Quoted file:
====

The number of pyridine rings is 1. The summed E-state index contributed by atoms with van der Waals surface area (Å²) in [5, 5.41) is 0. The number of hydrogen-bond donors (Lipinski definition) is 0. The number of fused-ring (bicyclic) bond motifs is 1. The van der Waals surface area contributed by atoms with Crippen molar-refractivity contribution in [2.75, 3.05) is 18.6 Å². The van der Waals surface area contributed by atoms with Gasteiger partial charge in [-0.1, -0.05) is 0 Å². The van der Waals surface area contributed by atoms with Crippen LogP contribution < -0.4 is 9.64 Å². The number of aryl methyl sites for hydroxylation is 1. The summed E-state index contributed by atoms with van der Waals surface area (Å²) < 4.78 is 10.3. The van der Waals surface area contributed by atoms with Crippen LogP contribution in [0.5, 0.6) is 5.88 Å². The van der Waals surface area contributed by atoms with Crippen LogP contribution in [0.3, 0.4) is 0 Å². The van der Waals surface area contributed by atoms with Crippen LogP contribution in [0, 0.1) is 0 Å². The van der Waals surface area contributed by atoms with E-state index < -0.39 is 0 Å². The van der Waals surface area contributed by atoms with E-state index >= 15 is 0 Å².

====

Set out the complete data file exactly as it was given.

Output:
The number of pyridine rings is 1. The summed E-state index contributed by atoms with van der Waals surface area (Å²) in [5, 5.41) is 0. The number of hydrogen-bond donors (Lipinski definition) is 0. The number of fused-ring (bicyclic) bond motifs is 1. The van der Waals surface area contributed by atoms with Crippen molar-refractivity contribution in [2.75, 3.05) is 18.6 Å². The van der Waals surface area contributed by atoms with Gasteiger partial charge in [-0.1, -0.05) is 0 Å². The van der Waals surface area contributed by atoms with Crippen LogP contribution < -0.4 is 9.64 Å². The number of aryl methyl sites for hydroxylation is 1. The summed E-state index contributed by atoms with van der Waals surface area (Å²) < 4.78 is 10.3. The van der Waals surface area contributed by atoms with Crippen LogP contribution in [0.5, 0.6) is 5.88 Å². The van der Waals surface area contributed by atoms with Crippen LogP contribution in [0.3, 0.4) is 0 Å². The van der Waals surface area contributed by atoms with Crippen LogP contribution in [0, 0.1) is 0 Å². The van der Waals surface area contributed by atoms with E-state index < -0.39 is 0 Å². The van der Waals surface area contributed by atoms with E-state index >= 15 is 0 Å².